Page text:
III. A general release executed by the Wisconsin Bridge Iron Company in favor of plaintiff, A. J. Werner.
IV. Orders dismissing each of the above-mentioned actions "upon its merits without costs," including a dismissal of the supreme court appeal without costs to either party.
The plaintiff, A. J. Werner, in the present action, resists the motion for summary judgment upon the following grounds:
1. That the arbitrators fixed the valuation of $500 per share as the value of the plaintiff's stock "solely upon the basis of information furnished by Wisconsin Bridge Iron Company and Arthur L. Riemer; that prior to the said award, the arbitrators had knowledge of a report submitted by the Bridge Company to Dun Bradstreet that the value of said stock was $400 per share.
2. That the arbitrators proceeded with their award after plaintiff had given notice of the revocation of their powers as such.
3. That the matters in dispute in the actions pending in the circuit court of Milwaukee county were "settled and compromised" in reliance upon the representations made by the Bridge Company and Riemer that plaintiff's stock had a value of only $500 per share.
4. That plaintiff was prevented from having an inspection and audit of the books of the Bridge Company, by the latter's appeal to the supreme court from the circuit court order allowing such inspection and audit.
5. That the plaintiff received the following information . . . as a result of an action commenced in May, 1947, by Fred E. McGaw, a former stockholder of the Bridge Company:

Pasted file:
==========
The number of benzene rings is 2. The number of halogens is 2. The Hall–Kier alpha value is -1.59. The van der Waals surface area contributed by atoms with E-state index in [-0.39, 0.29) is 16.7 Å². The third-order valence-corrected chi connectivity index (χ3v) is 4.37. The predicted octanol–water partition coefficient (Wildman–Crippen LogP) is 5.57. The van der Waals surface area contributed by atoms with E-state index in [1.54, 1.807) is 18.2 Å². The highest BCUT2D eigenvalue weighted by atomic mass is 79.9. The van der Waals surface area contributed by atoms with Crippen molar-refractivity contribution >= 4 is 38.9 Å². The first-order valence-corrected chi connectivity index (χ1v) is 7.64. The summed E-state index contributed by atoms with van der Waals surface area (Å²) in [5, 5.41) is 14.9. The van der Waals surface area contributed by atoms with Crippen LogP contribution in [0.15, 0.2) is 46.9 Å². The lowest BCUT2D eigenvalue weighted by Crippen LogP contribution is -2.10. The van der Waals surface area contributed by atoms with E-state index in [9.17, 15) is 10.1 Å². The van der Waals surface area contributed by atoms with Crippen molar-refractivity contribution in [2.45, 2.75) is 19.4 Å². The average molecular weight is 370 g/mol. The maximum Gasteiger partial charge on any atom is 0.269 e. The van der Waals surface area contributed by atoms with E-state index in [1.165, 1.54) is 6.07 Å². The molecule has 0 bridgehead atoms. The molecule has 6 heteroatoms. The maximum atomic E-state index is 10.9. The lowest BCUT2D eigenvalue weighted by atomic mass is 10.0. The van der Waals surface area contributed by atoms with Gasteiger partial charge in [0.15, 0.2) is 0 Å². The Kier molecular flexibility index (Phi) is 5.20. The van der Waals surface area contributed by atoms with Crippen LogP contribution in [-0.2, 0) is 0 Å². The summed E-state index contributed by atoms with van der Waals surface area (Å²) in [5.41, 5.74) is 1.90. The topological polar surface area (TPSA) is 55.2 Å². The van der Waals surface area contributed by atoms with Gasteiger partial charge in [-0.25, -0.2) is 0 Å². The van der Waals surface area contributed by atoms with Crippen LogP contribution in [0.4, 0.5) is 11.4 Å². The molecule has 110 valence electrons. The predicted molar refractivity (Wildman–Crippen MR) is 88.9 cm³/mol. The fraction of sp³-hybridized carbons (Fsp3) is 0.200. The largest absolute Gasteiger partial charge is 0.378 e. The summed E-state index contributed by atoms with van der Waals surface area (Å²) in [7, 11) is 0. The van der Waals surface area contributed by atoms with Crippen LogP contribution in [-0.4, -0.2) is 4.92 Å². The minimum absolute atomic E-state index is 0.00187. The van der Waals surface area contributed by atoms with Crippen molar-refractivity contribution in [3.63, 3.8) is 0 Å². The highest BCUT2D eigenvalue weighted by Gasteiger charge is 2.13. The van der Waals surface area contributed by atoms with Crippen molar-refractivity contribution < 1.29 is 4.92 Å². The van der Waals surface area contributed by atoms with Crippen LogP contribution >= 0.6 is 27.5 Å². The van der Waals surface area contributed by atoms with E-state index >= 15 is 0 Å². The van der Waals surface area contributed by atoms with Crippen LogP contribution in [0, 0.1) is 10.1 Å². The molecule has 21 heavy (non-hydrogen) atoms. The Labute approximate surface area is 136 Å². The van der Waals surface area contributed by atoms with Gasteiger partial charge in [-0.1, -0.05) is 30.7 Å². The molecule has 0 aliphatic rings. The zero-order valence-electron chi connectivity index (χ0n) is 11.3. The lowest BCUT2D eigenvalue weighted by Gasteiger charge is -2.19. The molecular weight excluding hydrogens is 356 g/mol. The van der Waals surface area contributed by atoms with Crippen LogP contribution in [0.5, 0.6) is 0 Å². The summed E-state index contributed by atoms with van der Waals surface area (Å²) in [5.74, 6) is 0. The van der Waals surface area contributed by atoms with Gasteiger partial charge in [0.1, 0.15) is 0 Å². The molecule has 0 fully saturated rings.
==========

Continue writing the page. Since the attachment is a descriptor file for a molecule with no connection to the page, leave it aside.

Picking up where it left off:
(a) An affidavit dated March 15, 1948, by Riemer and Schoenecker in said McGaw action "that the sum of $908.67 was not in excess of the true value of the outstanding capital stock of . . . the company."
(b) An affidavit by Riemer, president, and Jaragowski, secretary of said company, purporting to show that the company had a net worth in excess of $1,000,000, after deducting the value of the outstanding capital stock at $908.67 per share.
(c) "Subsequent to the institution of said action by the said Fred E. McGaw, the plaintiff obtained information from a reliable source, indicating that in the determination of the said values of the outstanding capital stock of Wisconsin Bridge Iron Company, upwards of $100,000 in value of negotiable bonds of the said company were converted to the use of certain officers of said corporation, and that instructions were given to the bookkeeper of said corporation to make an appropriate entry in accounts payable in the amount of said negotiable bonds."
(d) That plaintiff, Werner, "subsequent to the said McGaw action, also obtained information which he believes to be reliable, indicating that in the determination of said values of the said capital stock of said corporation, certain ledger sheets were altered and rewritten at or prior to the investigation by Price, Waterhouse Company to determine the value of the capital stock of said corporation, and that the rewritten and altered ledger sheets were relied upon by said Price, Waterhouse Company in making their report of the value of the stock of said corporation." That "Price, Waterhouse did not make a complete audit . . . and therefore refused to certify or sign its report, for the reason that the information furnished was not complete, but was fragmentary, and was not in such form as to permit a proper certification by certified public accountants . . . ."
(e) That on May 18, 1948, the McGaw action was "compromised and settled." "Said settlement included the sale of sixty-five shares of stock of Wisconsin Bridge Iron Company owned by said Fred E. McGaw to said corporation, for a consideration slightly in excess of $2,000 per share."